Start just left of the big pine tree, leaving Deep Creek Trail, and follow the deer trail or bushwhack up a little shoulder/ridge for about 1/4 mile (stay right to avoid many fallen trees). Next, angle to the left (NW) toward the clearing before the super steeps. If you do it right, it’s only 15 minutes to the clearing from Deep Creek Trail. It’s 2 hrs more to the summit. Bushwhack up the first steep drainage from the trees. Hike steeply on the left rise to start, but cross back right at a rock ledge in the drainage go back into the aspens. Or, from the clearing, go back into the woods, and scramble up the left side. This part is disorienting, going up or down.
Either way, hike the strongest trail straight up through aspens, between the rock outcrops, and continue more steeply through the high evergreens to Campbell’s SE ridge. Stay on it. I did a slight variation and ended up higher up on the ridge (about 200 feet above the fence). I did not find the route finding too difficult, and gaining a ridge took a while, but once up there it is rewarding. 

After crossing an old broken fence near the ridge and tree line, hike up the southeast ridge. Enjoy the views, especially Dallas Peak, West Dallas and "T 0" look great. The ridge is easy until you see a large rock obstacle. It is not as bad as it looks, just approach it and head towards its right side - there is an easy and not too exposed scramble, perhaps a few class 3 moves.  A few small cairns mark the path too, but I had a hard time spotting those on the way up. The rest of the ridge is ok to the summit on flat, loose scree. It is just a short 15 min stroll once you get above this obstacle.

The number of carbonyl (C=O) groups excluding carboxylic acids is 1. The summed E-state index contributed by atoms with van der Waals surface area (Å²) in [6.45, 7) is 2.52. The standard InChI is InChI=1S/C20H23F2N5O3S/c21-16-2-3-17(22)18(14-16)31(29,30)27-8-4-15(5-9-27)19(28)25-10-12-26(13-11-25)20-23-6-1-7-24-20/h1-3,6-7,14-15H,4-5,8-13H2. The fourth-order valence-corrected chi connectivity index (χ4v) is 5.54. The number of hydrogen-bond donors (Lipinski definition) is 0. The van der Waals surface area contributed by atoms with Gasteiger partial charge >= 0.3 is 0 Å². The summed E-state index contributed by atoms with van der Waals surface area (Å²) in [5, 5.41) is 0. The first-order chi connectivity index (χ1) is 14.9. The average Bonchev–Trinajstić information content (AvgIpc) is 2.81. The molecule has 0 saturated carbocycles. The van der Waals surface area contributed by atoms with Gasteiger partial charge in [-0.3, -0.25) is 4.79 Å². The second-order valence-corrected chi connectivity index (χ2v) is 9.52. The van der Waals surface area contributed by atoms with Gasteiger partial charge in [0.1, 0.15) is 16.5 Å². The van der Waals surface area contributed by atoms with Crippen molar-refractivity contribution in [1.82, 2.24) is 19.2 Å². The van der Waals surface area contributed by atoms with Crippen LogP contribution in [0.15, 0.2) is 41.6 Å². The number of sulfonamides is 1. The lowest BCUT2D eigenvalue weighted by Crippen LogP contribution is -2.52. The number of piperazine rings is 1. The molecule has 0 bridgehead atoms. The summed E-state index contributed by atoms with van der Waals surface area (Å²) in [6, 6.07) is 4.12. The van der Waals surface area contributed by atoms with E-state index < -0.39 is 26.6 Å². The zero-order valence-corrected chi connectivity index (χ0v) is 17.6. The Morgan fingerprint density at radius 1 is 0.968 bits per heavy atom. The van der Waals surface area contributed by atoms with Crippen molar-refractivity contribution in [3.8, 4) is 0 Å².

The summit appears small since much taller "T 0" is right behind it. There is a tiny cairn, no sign in register. The views over to Telluride Mountain Village, Wilson group, "T 0", West Dallas, Dallas Peak, Mount Emma, and to the northwest of Mears peak are amazing. Unfortunately, 14er Mount Sneffels is not seen, it is hiding behind "T 0".

Bonus: T 0 and/or West Dallas Peak would definitively extend your hiking day. 

Distance: 9 miles round trip

Elevation change: 4,400 feet

Images from the hikes

T 0 13,735'
T 0 13,735' from SE ridge

Campbell Peak and T 0
Campbell Peak (left) and T 0 (right) as seen from SE ridge

Campbell Peak
Campbell Peak from T 0

Rock obstacle close up
Rock obstacle close up

View south
View south Wilson group and on the left Lizard Head

Interesting Rock formation
Interesting Rock formation

Red Tape

There is no red tape. Driving to the trailhead, parking and hiking is for free. 
Telluride is a historic and beautiful Colorado mountain town, just keep in mind that is it one of the most expensive places in North America. Restaurants and lodging are priced accordingly. 
Columbines
Columbines

Wild roses
Wild roses

Lupine
Lupine

When to Climb

You can climb any time. Summer obviously provides the best access and no avalanche danger. 
If you decide to ski the peak, or venture out there during the winter time check avalanche conditions - click here

Camping

There is available primitive camping available at the trailhead with built fire pits (just a high circle of stones). There is no fee for camping there. 

External Links

Images